Second, from the perspective of researchers, the integration of open and reproducible practices into teaching facilitates the alignment between research belief and research practice. We argue that open research is incomplete without open educational practices. Core values such as openness, transparency, inclusivity, accessibility, and reproducibility are not exclusive to research alone and should be embedded in teaching. Training our future researchers and consumers of science through open scholarship allows open science practices to become the norm and to be passed on to the next generation, cumulatively consolidating the foundation for a more reproducible and inclusive science.

Third, integrating open scholarship into higher education advances social justice which, whilst being the most fundamental, is arguably one of the most overlooked tenets of contemporary scholarship [11]. Indeed, open scholarship, including open educational resources, is underpinned by the powerful idea that knowledge is a public good for all of humanity [11,12,13]. Current academic systems perpetuate global inequalities with prescribed dogmas, reinforced hierarchies, and hidden curricula. There are still systematic barriers to accessing scientific knowledge, where barriers exist not only between and within institutions but also between academia and the public. Integrating open educational resources into higher education can remove barriers to entry and facilitate career progression by offering students and aspiring scholars accessible and ethically-curated tools to critically engage with the process of science-making, ultimately enhancing diversity and representation within science.

While there are few notable exceptions, e.g., [14,15,16], attempts to incorporate open scholarship in higher education often require a crowd-sourced, community-based effort. Pedagogical communities exemplify a promising pathway towards a culture of open scholarship practices in research, education and training, empowering individual members of the research community. This includes not only those who conduct research on a day-to-day basis, but also students who constitute our future scientific community.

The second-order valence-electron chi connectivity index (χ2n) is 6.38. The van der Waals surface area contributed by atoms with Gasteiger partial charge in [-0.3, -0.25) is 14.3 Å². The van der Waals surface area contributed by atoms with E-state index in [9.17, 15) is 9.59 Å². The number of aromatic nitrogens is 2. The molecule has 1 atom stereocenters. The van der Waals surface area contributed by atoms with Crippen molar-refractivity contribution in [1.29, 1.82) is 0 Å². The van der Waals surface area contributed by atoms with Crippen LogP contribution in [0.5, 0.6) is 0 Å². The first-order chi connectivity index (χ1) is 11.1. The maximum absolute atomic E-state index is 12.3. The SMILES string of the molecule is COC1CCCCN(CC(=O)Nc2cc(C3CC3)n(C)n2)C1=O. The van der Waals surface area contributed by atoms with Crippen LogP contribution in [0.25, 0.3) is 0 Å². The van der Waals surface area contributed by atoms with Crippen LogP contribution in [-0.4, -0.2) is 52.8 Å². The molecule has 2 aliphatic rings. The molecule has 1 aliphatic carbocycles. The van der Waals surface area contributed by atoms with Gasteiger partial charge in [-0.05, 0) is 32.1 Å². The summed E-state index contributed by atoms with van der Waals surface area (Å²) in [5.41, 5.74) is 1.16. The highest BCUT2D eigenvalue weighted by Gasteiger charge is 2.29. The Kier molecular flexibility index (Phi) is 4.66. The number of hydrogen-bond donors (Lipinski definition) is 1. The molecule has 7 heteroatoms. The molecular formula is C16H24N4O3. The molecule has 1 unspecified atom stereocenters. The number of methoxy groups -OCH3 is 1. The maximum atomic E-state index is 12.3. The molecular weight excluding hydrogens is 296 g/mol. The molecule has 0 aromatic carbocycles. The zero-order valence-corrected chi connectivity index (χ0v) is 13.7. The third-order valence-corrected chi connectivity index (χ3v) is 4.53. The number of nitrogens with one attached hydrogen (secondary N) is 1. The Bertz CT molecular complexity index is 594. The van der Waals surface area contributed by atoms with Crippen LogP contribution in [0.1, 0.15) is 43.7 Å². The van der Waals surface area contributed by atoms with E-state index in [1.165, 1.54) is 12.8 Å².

Bridging the gap: the role of pedagogical communities

Fostering a culture of open scholarship practices through communities (e.g., Framework for Open and Reproducible Research Training (FORRT;, Collaborative Replications and Education Project (CREP;, ReproducibiliTea (, Reproducibility for Everyone (R4E;, Open Science Communities (OSCs;, Principles and Practices of Open Research (PaPOR TraIL;, Teaching Integrity in Empirical Research (ProjectTier;, Reproducible Interpretable Open and Transparent Science Club (RIOT Science Club;, Open Scholarship Knowledge Base (OSKB;, and Berkeley Initiative for Transparency in the Social Sciences (BITSS; can bring important benefits to the academic community. Despite the different mission and scope of these initiatives, all are working towards integrating open scholarship into higher education while helping advance research integrity, transparency, reproducibility, and ethics through pedagogical reform. Pedagogical communities are key in facilitating the co-creation of open scholarship educational materials. Resources and didactics ‘by educators for educators’ are crucial in facilitating the integration of open scholarship into higher education and reducing the burden placed on scholars. Pedagogical communities also offer a much-needed environment wherein scholars share individual experiences, identify common hurdles, and iteratively enhance their pedagogy towards better addressing the unique challenges ensuing from curricular reform. Through these exchanges, pedagogical communities help create a culture of open scholarship, benefiting those within the community, and those that interact with it.